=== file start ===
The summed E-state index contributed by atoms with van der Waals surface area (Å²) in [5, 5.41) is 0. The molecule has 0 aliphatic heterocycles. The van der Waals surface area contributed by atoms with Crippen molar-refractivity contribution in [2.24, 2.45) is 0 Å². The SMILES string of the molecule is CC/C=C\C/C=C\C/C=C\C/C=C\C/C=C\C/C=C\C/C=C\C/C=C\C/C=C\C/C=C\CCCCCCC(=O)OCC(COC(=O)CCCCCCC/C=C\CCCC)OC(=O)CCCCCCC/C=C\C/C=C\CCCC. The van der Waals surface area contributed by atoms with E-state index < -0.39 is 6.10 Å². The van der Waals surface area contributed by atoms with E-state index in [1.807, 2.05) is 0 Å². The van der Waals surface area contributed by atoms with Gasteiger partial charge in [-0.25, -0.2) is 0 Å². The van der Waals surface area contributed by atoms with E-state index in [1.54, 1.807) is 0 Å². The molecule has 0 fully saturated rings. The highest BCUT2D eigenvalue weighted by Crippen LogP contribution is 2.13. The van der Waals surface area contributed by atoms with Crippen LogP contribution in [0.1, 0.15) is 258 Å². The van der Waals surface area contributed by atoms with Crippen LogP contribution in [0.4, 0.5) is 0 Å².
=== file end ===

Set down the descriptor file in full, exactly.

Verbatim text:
The summed E-state index contributed by atoms with van der Waals surface area (Å²) in [5, 5.41) is 0. The molecule has 0 aliphatic heterocycles. The van der Waals surface area contributed by atoms with Crippen molar-refractivity contribution in [2.24, 2.45) is 0 Å². The SMILES string of the molecule is CC/C=C\C/C=C\C/C=C\C/C=C\C/C=C\C/C=C\C/C=C\C/C=C\C/C=C\C/C=C\CCCCCCC(=O)OCC(COC(=O)CCCCCCC/C=C\CCCC)OC(=O)CCCCCCC/C=C\C/C=C\CCCC. The van der Waals surface area contributed by atoms with E-state index < -0.39 is 6.10 Å². The van der Waals surface area contributed by atoms with E-state index in [1.807, 2.05) is 0 Å². The van der Waals surface area contributed by atoms with Gasteiger partial charge in [-0.25, -0.2) is 0 Å². The van der Waals surface area contributed by atoms with E-state index in [1.54, 1.807) is 0 Å². The molecule has 0 fully saturated rings. The highest BCUT2D eigenvalue weighted by Crippen LogP contribution is 2.13. The van der Waals surface area contributed by atoms with Crippen LogP contribution in [0.1, 0.15) is 258 Å². The van der Waals surface area contributed by atoms with Crippen LogP contribution in [0.4, 0.5) is 0 Å².